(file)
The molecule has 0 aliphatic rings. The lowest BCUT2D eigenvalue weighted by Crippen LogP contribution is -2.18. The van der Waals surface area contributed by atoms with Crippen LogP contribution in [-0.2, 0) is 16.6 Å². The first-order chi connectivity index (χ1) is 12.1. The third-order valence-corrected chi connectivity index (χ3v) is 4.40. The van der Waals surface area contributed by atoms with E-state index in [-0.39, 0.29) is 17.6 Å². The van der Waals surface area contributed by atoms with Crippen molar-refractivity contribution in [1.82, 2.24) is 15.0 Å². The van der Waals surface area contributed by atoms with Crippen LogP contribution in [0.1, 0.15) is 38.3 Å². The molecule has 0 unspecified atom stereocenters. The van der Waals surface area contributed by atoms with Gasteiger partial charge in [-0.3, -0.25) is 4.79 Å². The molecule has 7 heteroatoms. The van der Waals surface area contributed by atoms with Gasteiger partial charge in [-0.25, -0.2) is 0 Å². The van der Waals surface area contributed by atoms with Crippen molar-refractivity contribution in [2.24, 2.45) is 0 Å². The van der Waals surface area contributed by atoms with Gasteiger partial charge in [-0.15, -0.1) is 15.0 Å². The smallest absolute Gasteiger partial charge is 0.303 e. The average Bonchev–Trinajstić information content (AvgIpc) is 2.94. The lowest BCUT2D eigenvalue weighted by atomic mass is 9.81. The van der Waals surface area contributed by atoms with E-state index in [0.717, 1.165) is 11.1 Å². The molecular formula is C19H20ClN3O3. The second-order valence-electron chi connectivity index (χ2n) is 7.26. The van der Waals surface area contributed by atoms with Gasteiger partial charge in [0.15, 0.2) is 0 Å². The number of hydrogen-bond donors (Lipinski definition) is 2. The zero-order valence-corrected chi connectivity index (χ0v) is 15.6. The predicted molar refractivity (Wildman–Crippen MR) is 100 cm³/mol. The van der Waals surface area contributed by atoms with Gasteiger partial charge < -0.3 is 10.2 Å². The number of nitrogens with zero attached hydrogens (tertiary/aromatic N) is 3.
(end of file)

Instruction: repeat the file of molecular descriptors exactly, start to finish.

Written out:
The molecule has 0 aliphatic rings. The lowest BCUT2D eigenvalue weighted by Crippen LogP contribution is -2.18. The van der Waals surface area contributed by atoms with Crippen LogP contribution in [-0.2, 0) is 16.6 Å². The first-order chi connectivity index (χ1) is 12.1. The third-order valence-corrected chi connectivity index (χ3v) is 4.40. The van der Waals surface area contributed by atoms with E-state index in [-0.39, 0.29) is 17.6 Å². The van der Waals surface area contributed by atoms with Crippen molar-refractivity contribution in [1.82, 2.24) is 15.0 Å². The van der Waals surface area contributed by atoms with Crippen LogP contribution in [0.1, 0.15) is 38.3 Å². The molecule has 0 unspecified atom stereocenters. The van der Waals surface area contributed by atoms with Gasteiger partial charge in [-0.3, -0.25) is 4.79 Å². The molecule has 7 heteroatoms. The van der Waals surface area contributed by atoms with Gasteiger partial charge in [-0.25, -0.2) is 0 Å². The van der Waals surface area contributed by atoms with Crippen molar-refractivity contribution in [2.24, 2.45) is 0 Å². The van der Waals surface area contributed by atoms with Gasteiger partial charge in [-0.15, -0.1) is 15.0 Å². The smallest absolute Gasteiger partial charge is 0.303 e. The average Bonchev–Trinajstić information content (AvgIpc) is 2.94. The lowest BCUT2D eigenvalue weighted by atomic mass is 9.81. The van der Waals surface area contributed by atoms with E-state index in [0.717, 1.165) is 11.1 Å². The molecular formula is C19H20ClN3O3. The second-order valence-electron chi connectivity index (χ2n) is 7.26. The van der Waals surface area contributed by atoms with Gasteiger partial charge in [0.15, 0.2) is 0 Å². The number of hydrogen-bond donors (Lipinski definition) is 2. The zero-order valence-corrected chi connectivity index (χ0v) is 15.6. The predicted molar refractivity (Wildman–Crippen MR) is 100 cm³/mol. The van der Waals surface area contributed by atoms with Gasteiger partial charge < -0.3 is 10.2 Å². The number of nitrogens with zero attached hydrogens (tertiary/aromatic N) is 3.